Bioengineers are a step closer to growing new cartilage from a patient’s own stem cells.
Cartilage injuries are difficult to repair. Current surgical options generally involve taking a piece from another part of the injured joint and patching over the damaged area, but this approach involves damaging healthy cartilage, and a person’s cartilage may still deteriorate with age.
“The broad picture is trying to develop new therapies to replace cartilage tissue, starting with focal defects—things like sports injuries—and then hopefully moving toward surface replacement for cartilage degradation that comes with aging,” says Jason Burdick, associate professor of bioengineering at the University of Pennsylvania. “Here, we’re trying to figure out the right environment for adult stem cells to produce the best cartilage.”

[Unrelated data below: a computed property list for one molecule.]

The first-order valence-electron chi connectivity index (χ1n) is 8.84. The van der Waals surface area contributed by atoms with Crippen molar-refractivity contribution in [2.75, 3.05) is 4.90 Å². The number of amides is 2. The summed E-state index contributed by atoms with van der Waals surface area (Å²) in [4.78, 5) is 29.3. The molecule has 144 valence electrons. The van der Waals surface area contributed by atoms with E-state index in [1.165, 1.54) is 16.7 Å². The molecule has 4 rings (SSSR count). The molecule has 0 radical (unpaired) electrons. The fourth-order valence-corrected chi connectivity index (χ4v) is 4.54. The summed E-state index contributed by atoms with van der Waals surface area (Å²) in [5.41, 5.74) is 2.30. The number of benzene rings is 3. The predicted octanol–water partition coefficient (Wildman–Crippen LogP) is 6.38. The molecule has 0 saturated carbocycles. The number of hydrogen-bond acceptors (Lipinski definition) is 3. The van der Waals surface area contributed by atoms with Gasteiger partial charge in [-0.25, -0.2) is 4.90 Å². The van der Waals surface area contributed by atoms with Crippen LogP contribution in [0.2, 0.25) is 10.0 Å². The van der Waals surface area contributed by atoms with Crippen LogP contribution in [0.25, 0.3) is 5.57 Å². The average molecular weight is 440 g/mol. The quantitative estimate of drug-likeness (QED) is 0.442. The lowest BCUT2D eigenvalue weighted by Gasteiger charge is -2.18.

“As we age, the health and vitality of cartilage cells declines,” says Robert Mauck, associate professor of orthopedic surgery, “so the efficacy of any repair with adult chondrocytes is actually quite low. Stem cells, which retain this vital capacity, are therefore ideal.”